through reflection on what to do or believe.
When we are engaged in reflection with this aim, it does not seem to us as if events or objects
or circumstances in the world around us simply do not factor into the determination of
what we end up doing or believing. It is not as if we blot out the world around us, and
make up our minds in some wholly unconditioned manner.
The world does matter, but it matters in virtue of providing us with reasons, justifications, for
doing or believing things. The world matters not by blindly compelling us, but by, as it
were, speaking to us. It offers suggestions, evidence, cautions, which we must then weigh.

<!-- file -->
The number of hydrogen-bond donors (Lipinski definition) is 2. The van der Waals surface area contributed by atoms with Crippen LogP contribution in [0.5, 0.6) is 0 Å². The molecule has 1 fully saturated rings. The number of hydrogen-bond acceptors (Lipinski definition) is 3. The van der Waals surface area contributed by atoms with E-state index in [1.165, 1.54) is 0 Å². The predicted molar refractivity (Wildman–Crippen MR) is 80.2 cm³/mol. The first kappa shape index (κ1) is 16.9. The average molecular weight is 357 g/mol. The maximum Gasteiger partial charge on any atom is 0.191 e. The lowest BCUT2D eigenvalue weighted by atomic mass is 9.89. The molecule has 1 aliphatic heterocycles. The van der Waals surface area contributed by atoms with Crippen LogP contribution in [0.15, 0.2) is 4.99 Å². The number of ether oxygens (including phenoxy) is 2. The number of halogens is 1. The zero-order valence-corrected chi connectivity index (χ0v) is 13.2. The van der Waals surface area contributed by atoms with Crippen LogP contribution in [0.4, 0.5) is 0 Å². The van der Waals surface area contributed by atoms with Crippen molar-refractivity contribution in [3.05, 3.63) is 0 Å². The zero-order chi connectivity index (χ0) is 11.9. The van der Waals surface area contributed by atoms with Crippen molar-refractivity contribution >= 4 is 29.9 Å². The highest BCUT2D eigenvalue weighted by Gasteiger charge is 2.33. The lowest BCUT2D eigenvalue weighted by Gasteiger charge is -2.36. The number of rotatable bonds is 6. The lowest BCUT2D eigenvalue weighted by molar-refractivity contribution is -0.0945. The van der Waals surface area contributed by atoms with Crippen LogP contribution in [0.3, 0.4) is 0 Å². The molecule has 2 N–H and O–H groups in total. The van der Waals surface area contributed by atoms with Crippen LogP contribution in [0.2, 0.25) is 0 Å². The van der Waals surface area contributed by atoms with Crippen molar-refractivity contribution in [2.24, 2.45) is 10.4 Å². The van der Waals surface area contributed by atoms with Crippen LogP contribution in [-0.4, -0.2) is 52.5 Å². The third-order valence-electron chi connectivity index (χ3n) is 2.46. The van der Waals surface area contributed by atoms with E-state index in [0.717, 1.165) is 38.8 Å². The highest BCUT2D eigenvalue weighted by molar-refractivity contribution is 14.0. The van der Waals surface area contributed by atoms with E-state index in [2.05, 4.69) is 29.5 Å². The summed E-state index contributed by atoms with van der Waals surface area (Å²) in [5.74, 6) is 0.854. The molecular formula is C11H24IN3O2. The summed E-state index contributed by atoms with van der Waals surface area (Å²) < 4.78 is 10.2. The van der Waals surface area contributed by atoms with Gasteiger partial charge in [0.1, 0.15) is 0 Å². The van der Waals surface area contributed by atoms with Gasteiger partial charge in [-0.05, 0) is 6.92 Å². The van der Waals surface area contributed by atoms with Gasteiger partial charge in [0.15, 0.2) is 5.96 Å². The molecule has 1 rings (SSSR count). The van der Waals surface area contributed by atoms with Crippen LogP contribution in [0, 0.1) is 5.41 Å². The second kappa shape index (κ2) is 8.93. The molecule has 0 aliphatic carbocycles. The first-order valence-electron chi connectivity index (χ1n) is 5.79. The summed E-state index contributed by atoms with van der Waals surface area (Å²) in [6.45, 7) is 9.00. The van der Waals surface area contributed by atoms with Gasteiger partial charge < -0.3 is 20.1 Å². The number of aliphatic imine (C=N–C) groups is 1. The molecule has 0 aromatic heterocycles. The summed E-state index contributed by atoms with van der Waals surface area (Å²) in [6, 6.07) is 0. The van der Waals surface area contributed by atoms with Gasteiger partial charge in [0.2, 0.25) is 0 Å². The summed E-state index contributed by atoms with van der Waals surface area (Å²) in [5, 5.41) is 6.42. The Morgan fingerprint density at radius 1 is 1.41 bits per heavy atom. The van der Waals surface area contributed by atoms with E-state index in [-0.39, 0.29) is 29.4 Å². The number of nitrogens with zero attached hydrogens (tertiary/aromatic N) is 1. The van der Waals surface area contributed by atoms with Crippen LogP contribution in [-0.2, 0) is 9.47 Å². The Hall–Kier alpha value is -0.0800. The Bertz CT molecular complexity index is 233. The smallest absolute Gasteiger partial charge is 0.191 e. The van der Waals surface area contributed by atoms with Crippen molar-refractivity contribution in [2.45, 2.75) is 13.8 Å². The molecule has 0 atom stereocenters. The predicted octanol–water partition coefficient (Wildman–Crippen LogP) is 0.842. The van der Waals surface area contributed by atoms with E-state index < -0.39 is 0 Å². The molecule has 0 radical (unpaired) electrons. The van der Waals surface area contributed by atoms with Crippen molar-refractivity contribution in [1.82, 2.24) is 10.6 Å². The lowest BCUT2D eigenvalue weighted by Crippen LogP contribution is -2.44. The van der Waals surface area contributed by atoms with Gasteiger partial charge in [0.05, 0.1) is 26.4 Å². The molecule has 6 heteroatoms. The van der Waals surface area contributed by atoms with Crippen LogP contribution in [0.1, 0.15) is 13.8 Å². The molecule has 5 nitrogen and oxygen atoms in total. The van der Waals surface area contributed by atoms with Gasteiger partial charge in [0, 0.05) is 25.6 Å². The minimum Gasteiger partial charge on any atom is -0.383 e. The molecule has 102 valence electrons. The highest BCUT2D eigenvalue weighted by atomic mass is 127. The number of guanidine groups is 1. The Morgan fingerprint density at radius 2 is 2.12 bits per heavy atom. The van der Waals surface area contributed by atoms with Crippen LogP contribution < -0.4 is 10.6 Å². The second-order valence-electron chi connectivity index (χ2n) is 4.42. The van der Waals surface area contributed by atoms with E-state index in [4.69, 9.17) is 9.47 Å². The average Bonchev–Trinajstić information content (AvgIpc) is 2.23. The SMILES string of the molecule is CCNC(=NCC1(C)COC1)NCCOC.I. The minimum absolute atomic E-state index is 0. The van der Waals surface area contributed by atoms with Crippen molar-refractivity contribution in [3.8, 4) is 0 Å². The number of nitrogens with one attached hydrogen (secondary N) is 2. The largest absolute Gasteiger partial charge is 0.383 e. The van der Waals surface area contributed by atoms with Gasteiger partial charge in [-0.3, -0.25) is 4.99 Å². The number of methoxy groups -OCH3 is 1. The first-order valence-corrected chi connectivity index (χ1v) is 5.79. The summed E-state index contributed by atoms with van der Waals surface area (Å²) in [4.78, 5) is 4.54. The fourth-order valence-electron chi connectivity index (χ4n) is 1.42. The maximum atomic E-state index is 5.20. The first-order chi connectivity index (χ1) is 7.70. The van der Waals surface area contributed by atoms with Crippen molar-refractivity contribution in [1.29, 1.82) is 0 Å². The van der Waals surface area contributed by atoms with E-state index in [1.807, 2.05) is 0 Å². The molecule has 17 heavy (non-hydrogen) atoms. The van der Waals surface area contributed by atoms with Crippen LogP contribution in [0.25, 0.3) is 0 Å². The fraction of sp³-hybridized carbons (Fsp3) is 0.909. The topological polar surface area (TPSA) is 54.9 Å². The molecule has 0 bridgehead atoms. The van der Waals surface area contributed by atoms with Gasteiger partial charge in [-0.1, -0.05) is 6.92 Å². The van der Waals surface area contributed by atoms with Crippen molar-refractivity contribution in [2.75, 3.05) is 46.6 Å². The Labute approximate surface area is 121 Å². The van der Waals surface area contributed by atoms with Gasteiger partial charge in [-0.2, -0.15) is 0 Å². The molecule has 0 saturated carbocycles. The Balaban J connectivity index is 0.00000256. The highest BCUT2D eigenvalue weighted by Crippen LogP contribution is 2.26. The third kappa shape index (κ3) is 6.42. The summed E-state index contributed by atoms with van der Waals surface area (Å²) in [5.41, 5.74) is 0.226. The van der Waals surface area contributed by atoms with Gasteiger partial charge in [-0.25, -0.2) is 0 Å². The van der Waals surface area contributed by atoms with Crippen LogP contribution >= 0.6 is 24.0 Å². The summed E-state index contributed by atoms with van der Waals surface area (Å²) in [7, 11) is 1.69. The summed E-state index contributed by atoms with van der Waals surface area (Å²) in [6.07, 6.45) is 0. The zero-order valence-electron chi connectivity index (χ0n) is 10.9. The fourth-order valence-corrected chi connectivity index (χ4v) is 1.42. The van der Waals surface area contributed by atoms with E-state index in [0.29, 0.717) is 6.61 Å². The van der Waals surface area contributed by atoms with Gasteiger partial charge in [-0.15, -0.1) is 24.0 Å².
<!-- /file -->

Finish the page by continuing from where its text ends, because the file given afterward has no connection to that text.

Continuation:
The guiding thought of this tradition is that it is in virtue of our finding ourselves thus related
to the world, when we deliberate, that we can conceive ourselves as free or autonomous.

Korsgaard offers a recent expression and development of this idea. She brings it to bear in
addressing the old issue of whether determinism implies the absence of freedom. Given her
interests in moral philosophy, she focuses in particular on practical deliberation and
action:
Occasionally one meets the objection that the freedom we encounter in reflection is
a delusion. Human actions are causally determined. The philosopher’s bugbear, the
Scientific World View, threatens once more to deprive us of something we value.
When desire calls we think we can take it or leave it, but in fact someone could have
predicted exactly what we will do.
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But how can this be a problem? The afternoon stretches before me, and I must